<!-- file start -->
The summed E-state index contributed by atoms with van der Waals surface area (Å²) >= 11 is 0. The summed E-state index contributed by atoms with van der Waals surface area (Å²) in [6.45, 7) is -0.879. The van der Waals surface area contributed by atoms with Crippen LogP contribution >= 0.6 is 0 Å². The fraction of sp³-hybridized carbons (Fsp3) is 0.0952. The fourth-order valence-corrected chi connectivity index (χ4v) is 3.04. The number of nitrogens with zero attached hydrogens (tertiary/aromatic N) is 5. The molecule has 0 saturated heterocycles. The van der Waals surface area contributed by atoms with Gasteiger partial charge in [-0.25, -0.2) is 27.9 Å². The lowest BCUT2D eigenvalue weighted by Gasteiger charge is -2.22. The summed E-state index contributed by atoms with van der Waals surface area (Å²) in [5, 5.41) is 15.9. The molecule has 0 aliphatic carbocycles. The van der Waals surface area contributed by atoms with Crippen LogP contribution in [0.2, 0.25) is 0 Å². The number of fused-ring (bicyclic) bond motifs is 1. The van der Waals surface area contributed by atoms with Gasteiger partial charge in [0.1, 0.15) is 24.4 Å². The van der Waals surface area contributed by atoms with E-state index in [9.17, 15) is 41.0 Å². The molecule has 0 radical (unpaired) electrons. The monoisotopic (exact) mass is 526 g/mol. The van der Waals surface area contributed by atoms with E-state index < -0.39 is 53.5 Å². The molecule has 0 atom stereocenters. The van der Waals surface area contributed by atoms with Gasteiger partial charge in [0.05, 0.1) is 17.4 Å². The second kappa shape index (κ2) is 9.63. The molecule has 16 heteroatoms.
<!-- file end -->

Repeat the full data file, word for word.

The summed E-state index contributed by atoms with van der Waals surface area (Å²) >= 11 is 0. The summed E-state index contributed by atoms with van der Waals surface area (Å²) in [6.45, 7) is -0.879. The van der Waals surface area contributed by atoms with Crippen LogP contribution >= 0.6 is 0 Å². The fraction of sp³-hybridized carbons (Fsp3) is 0.0952. The fourth-order valence-corrected chi connectivity index (χ4v) is 3.04. The number of nitrogens with zero attached hydrogens (tertiary/aromatic N) is 5. The molecule has 0 saturated heterocycles. The van der Waals surface area contributed by atoms with Gasteiger partial charge in [-0.25, -0.2) is 27.9 Å². The lowest BCUT2D eigenvalue weighted by Gasteiger charge is -2.22. The summed E-state index contributed by atoms with van der Waals surface area (Å²) in [5, 5.41) is 15.9. The molecule has 0 aliphatic carbocycles. The van der Waals surface area contributed by atoms with Crippen LogP contribution in [0.2, 0.25) is 0 Å². The number of fused-ring (bicyclic) bond motifs is 1. The van der Waals surface area contributed by atoms with Gasteiger partial charge in [0.1, 0.15) is 24.4 Å². The van der Waals surface area contributed by atoms with E-state index in [9.17, 15) is 41.0 Å². The molecule has 0 radical (unpaired) electrons. The monoisotopic (exact) mass is 526 g/mol. The van der Waals surface area contributed by atoms with E-state index < -0.39 is 53.5 Å². The molecule has 0 atom stereocenters. The van der Waals surface area contributed by atoms with Gasteiger partial charge in [0.05, 0.1) is 17.4 Å². The second kappa shape index (κ2) is 9.63. The molecule has 16 heteroatoms.